Recent research shows how much large organisations are relying ones ever more demanding. telecommunications to facilitate change. In a Cable & Wireless survey, 62% of respondents said that the power and flexibility of modern communications was the single most important factor in helping to respond to changing and unpredictable circumstances.

When we talk of modern communications, it is important to think far beyond the traditional role of telecommunications within companies. The rapid advance of the Internet Protocol (IP) into organisations’ IT infrastructure has driven demand for IP-based networking in the wide area network. But things are not about to stop there.

The trend towards convergence is now clear. Organisations realise that integrated IP communications is the way forward, and many are already on the road to transferring away from discrete voice, fax and data traffic.

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But where does this leave the traditional telco? These companies understand how to provide voice and data services to organisations of all sizes.

However, they are still on a steep learning curve when it comes to delivering strategic advice on how to move a business to an IP-based model, never mind the major infrastructure investment that has to be made to support the ever-increasing IP requirements.

From the other side of the fence, Internet service providers are eyeing up the markets that have traditionally been the domain of the publicly owned telephone companies. These companies understand IP, but are only just coming to terms with the role that pervasive communications plays within large organisations. For example, MCT WorldCom has only just introduced blanket service-level agreements to their corporate customers.

The challenge to all communications companies is clear. We are at the beginning of a new Ice Age – the age of Integrated Communications and Entertainment. IP is the language of this new age, from multimedia IP boxes in people’s homes through to quality-of-service-driven corporate communications. Understanding the opportunities of this new environment is crucial, as is ensuring that bandwidth is available for the raft of new applications that will take advantage of the IP world.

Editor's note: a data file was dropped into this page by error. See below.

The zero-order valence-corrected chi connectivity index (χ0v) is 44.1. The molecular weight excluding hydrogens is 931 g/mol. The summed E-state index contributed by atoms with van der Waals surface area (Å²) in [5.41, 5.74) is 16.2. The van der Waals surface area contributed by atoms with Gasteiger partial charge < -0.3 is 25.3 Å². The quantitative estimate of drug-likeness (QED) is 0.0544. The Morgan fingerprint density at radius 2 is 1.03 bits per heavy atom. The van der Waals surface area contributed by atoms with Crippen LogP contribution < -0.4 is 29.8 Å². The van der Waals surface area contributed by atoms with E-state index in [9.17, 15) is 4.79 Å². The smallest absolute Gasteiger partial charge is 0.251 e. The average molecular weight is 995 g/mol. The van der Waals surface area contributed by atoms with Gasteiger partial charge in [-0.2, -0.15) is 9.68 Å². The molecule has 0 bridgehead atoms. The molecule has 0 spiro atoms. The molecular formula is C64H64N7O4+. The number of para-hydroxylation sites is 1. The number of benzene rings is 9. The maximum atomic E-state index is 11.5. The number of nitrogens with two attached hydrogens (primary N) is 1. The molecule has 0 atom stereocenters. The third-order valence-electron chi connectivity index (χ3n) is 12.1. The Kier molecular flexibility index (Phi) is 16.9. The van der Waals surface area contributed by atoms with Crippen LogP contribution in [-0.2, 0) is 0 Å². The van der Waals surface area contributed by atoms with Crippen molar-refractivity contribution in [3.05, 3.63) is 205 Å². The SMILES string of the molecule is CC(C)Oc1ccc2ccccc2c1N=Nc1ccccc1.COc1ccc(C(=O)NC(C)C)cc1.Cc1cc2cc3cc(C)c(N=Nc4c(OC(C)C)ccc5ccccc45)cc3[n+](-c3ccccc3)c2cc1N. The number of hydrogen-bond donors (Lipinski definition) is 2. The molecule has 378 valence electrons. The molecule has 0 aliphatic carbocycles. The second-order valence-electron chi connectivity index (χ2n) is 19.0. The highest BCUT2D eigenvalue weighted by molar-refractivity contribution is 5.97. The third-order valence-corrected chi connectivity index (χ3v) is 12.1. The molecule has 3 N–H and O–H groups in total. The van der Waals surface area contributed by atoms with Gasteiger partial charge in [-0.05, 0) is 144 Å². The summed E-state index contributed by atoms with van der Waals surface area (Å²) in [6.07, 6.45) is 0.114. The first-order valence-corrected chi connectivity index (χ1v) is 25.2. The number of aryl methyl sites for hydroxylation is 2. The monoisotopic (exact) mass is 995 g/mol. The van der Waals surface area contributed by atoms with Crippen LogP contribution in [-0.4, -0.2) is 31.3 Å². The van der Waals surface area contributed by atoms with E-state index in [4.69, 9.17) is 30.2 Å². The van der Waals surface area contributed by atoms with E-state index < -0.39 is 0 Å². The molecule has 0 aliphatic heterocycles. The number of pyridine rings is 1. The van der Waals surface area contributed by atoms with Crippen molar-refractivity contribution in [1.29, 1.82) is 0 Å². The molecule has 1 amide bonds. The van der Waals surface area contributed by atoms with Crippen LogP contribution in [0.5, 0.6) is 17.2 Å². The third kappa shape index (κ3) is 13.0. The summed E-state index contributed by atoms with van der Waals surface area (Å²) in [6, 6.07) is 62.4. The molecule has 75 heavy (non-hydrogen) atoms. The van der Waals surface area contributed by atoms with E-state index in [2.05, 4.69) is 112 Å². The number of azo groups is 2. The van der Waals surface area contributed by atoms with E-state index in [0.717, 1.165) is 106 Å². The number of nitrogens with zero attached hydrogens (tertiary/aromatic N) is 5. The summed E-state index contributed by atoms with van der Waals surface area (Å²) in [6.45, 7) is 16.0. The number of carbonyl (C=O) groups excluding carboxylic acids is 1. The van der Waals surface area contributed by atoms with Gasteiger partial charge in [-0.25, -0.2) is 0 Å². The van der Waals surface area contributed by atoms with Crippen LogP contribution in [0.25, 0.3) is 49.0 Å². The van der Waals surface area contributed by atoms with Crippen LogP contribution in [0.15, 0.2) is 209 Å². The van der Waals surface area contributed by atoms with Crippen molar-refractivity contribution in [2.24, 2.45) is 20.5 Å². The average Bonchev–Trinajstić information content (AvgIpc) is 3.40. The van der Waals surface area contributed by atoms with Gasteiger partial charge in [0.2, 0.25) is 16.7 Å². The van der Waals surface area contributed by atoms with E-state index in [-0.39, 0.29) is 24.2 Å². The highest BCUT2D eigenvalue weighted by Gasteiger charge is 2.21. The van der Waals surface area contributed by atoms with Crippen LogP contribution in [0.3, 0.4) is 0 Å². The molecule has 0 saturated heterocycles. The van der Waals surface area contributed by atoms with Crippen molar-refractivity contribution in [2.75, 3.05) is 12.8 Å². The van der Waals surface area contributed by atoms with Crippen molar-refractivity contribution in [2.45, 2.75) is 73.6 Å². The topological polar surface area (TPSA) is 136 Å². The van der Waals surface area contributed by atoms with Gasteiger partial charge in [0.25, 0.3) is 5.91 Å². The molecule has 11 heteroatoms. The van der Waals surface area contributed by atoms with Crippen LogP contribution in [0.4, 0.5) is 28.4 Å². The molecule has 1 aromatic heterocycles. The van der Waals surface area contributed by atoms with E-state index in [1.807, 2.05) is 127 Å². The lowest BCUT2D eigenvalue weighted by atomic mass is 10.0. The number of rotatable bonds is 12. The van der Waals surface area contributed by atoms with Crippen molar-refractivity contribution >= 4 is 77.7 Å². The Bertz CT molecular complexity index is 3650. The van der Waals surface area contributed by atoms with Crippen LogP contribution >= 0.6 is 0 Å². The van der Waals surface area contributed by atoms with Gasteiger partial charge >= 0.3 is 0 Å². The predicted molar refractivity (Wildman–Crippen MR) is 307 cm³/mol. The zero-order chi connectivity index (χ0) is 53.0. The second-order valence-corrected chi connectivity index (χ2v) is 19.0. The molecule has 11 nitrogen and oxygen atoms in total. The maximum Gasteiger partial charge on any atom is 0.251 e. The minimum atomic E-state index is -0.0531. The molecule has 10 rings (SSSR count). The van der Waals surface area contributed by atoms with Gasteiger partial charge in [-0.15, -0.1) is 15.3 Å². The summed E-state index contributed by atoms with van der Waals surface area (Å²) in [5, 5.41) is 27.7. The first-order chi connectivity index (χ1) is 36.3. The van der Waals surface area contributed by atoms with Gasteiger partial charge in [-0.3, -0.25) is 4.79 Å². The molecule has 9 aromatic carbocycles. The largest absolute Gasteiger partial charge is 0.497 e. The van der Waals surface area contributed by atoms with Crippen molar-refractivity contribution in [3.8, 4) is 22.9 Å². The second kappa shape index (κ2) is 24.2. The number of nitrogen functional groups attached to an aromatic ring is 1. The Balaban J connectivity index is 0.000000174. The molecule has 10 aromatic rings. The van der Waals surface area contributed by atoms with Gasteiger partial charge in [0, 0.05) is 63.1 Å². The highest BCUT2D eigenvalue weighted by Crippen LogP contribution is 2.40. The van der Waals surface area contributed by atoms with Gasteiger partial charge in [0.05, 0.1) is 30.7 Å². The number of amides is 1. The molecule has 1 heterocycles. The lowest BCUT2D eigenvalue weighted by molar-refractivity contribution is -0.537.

The next few years will see the emergence of total solution providers.

These communications companies will have embraced IP and be working with their customers to explore the benefits that this brave new world will bring. Quite simply, the market cannot sustain indefinitely the large numbers of communications companies making a year-on-year loss.

These new companies will not look like the telecommunications companies of yesterday. They will be nimble, agile and more customer-centric. Their expertise will be broadly-based, understanding both corporate markets and how these companies can use communications to reach consumers and potential business partners.

One thing is certain. Without a commitment to IP and a strategy to meet the requirements of corporate customers, publicly owned telephone companies could be in trouble.

Lance Spencer is managing director of corporate markets for Cable & Wireless Communications.